Even after competing in about 75 triathlons, including the past seven New York City Triathlons, Timothy Fallon said he gets nervous before jumping in the water.
“You have to realize you’re going to get bumped and kicked,” Fallon, a 36-year-old mortgage trader at Merrill Lynch & Co., said in a telephone interview. “Nobody means you any harm, but it’s going to happen.”
Fallon and 4,000 others will stand on a wharf in the Hudson River on July 8 near Manhattan’s 96th street for the start of the NYC Triathlon, one year after two competitors died during the swim portion of the event. Race organizer John Korff, president of Korff Enterprises Inc., implemented changes this year in an attempt to ease concerns.
Korff, whose company has staged the race since 2000, made all entrants commit to completing an open-water swim of at least a half mile within 18 months of the event in an effort to better prepare them for what they will encounter in the river.
Korff said he received notes from many competitors after completing the practice swim.
“It seems like it was a stress-buster for a lot of people,” Korff said. “It gave them a comfort level. If you have a case of the yips, we’d rather you do it in a practice swim than during the race.”
In addition to the open-water swim requirement, the start of the swim portion this year will be more spread out to avoid congestion in the river, Korff said.
About 15-20 swimmers will start every 20 seconds, an increase from last year’s 10-second intervals. Spreading the participants out may ease the concerns of nervous swimmers, Korff said.
“There will be a more continuous flow,” he said. “It sounds small, but when you’re in the water it’s not.”
Emily Aldridge, a 27-year-old judicial court clerk in Manhattan who will be competing in the race for the first time, counts herself among the nervous.
“Just getting in is kind of daunting,” Aldridge said. “Getting past that is the first big challenge of the race.”
After suffering what she called panic attacks in her first two triathlons in 2009, Aldridge said she eased her concerns by competing in a sprint-distance triathlon, with a swim leg of 750 meters (820 yards), last month on Long Island. Sunday’s race will be her sixth triathlon.
New York’s Olympic-distance race includes a 1.5-kilometer swim, followed by a 40-kilometer bicycle leg along the Henry Hudson Parkway and then a run of 10 kilometers, finishing in Central Park. Ben Collins won the men’s race last year in 1 hour, 48 minutes and 11 seconds. Rebeccah Wassner won the women’s title in 2 hours, 3 minutes and 19 seconds.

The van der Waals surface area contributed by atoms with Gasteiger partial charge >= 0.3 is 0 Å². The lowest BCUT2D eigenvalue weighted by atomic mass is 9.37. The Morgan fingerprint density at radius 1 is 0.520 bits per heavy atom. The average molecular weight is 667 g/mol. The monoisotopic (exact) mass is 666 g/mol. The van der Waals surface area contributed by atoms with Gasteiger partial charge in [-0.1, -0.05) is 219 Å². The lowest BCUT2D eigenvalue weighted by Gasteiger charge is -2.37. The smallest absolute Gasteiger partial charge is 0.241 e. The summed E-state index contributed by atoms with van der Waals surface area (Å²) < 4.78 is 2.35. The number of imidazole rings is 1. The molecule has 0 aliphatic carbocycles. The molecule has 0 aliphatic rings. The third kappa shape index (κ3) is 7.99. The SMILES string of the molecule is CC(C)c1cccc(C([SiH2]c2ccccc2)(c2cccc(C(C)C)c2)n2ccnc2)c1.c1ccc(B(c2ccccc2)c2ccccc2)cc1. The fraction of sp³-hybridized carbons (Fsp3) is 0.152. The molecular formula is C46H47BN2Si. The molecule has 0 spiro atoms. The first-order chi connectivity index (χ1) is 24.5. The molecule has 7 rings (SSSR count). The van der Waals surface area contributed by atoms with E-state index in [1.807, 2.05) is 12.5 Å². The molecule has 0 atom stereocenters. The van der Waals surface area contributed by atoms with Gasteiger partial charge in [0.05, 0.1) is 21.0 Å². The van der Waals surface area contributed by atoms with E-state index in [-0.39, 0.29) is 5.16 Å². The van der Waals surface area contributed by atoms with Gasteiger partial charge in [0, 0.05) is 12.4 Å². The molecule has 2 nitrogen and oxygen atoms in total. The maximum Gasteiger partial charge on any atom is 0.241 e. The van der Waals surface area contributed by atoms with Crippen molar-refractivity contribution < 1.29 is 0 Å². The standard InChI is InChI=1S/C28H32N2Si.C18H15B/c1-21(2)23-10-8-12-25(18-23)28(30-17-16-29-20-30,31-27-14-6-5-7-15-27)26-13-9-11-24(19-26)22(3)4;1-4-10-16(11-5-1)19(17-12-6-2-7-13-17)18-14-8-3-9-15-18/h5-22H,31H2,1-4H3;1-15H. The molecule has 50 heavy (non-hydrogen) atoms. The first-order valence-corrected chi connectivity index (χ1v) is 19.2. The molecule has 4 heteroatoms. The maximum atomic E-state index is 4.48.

While preparing for the race with open-water practice swims can help, veteran triathletes said nerves are always an issue, especially in a race that draws many first-time competitors, such as the New York event.
“It’s totally different than swimming in a pool,” Fallon said. “There’s an element of staying calm.”
Michael Kudryk, a 64-year-old from Freehold, New Jersey, and Amy Martich, a 40-year-old investment analyst from the Chicago area, died last year after suffering heart attacks while in the Hudson River. The swim is monitored by race personnel in boats, kayaks, jet skis and about three dozen lifeguards, Korff said.
“There’s not much more we can do,” Korff said. “We more than meet the safety standards.”
Dan Arnett, owner and head coach with Atlanta-based Endurance Concepts triathlon training program, said race directors can increase safety by creating a “novice swimmer” category. Those swimmers would go out last in their own group, preventing them from having to fight for water space with more experienced racers.
“With the novice swimmers, they would know they need to be uber-vigilant,” Arnett, 37, said in a telephone interview. “It will also let these people be comfortable around each other. The biggest fear factor is the swim. If you stop in the swim, bad things happen.”
According to a 2010 study in the Journal of the American Medical Association, the sudden-death rate for triathlon competitors was twice as high as the rate for marathon runners.
Between 2006 and 2008, 14 people died during triathlons, equating to a sudden-death rate of 1.5 per 100,000 competitors, the study found. The rate for sudden deaths in marathons over a 30-year period was 0.8, according to the study. Of the triathlon deaths, 13 occurred during the swim portion -- one in a river, with six in ocean swims. Seven of nine athletes autopsied were shown to have cardiovascular abnormalities, according to the study.
“With the growth of the sport there probably are people that get into it that aren’t really familiar with what it’s like to swim with a lot of people around you,” Kevin Harris, a cardiologist with the Minneapolis Heart Institute who helped conduct the study, said in a telephone interview. “It’s a tough place to discover that in the midst of competition.”
The triathlon, which began in Southern California in the 1970s, is one of the fastest-growing sports in the U.S. Membership in USA Triathlon has grown to about 150,000 in 2012, compared with about 1,500 in 1982.
Because of that growth, the risk to inexperienced competitors increases, Fallon said. The best advice is for entrants to realize the nature of the race and to prepare themselves physically and mentally for it.
“This is not something you sign up for because you think it’s cool and you just want to do it,” Fallon said. “You have to take it seriously. You’re entering a triathlon, you probably should have done the work.”
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